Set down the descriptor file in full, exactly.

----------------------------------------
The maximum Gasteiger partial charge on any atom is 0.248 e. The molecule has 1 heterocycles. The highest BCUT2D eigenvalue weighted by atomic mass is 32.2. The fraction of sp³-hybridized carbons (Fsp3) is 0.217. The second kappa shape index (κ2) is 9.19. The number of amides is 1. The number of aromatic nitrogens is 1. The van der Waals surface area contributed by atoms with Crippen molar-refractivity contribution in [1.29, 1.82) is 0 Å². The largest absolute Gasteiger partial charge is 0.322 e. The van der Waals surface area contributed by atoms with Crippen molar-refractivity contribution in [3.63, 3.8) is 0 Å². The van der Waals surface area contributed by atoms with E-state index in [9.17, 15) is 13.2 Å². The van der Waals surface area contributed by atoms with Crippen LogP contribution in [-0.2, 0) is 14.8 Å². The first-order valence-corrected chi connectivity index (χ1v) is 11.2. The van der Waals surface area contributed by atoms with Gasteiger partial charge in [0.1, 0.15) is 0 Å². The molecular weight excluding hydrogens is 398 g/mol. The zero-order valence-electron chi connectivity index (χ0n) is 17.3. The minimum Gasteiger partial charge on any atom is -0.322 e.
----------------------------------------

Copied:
The maximum Gasteiger partial charge on any atom is 0.248 e. The molecule has 1 heterocycles. The highest BCUT2D eigenvalue weighted by atomic mass is 32.2. The fraction of sp³-hybridized carbons (Fsp3) is 0.217. The second kappa shape index (κ2) is 9.19. The number of amides is 1. The number of aromatic nitrogens is 1. The van der Waals surface area contributed by atoms with Crippen molar-refractivity contribution in [1.29, 1.82) is 0 Å². The largest absolute Gasteiger partial charge is 0.322 e. The van der Waals surface area contributed by atoms with Crippen molar-refractivity contribution in [3.63, 3.8) is 0 Å². The van der Waals surface area contributed by atoms with E-state index in [9.17, 15) is 13.2 Å². The van der Waals surface area contributed by atoms with Crippen LogP contribution in [-0.2, 0) is 14.8 Å². The first-order valence-corrected chi connectivity index (χ1v) is 11.2. The van der Waals surface area contributed by atoms with Gasteiger partial charge in [0.1, 0.15) is 0 Å². The molecular weight excluding hydrogens is 398 g/mol. The zero-order valence-electron chi connectivity index (χ0n) is 17.3. The minimum Gasteiger partial charge on any atom is -0.322 e.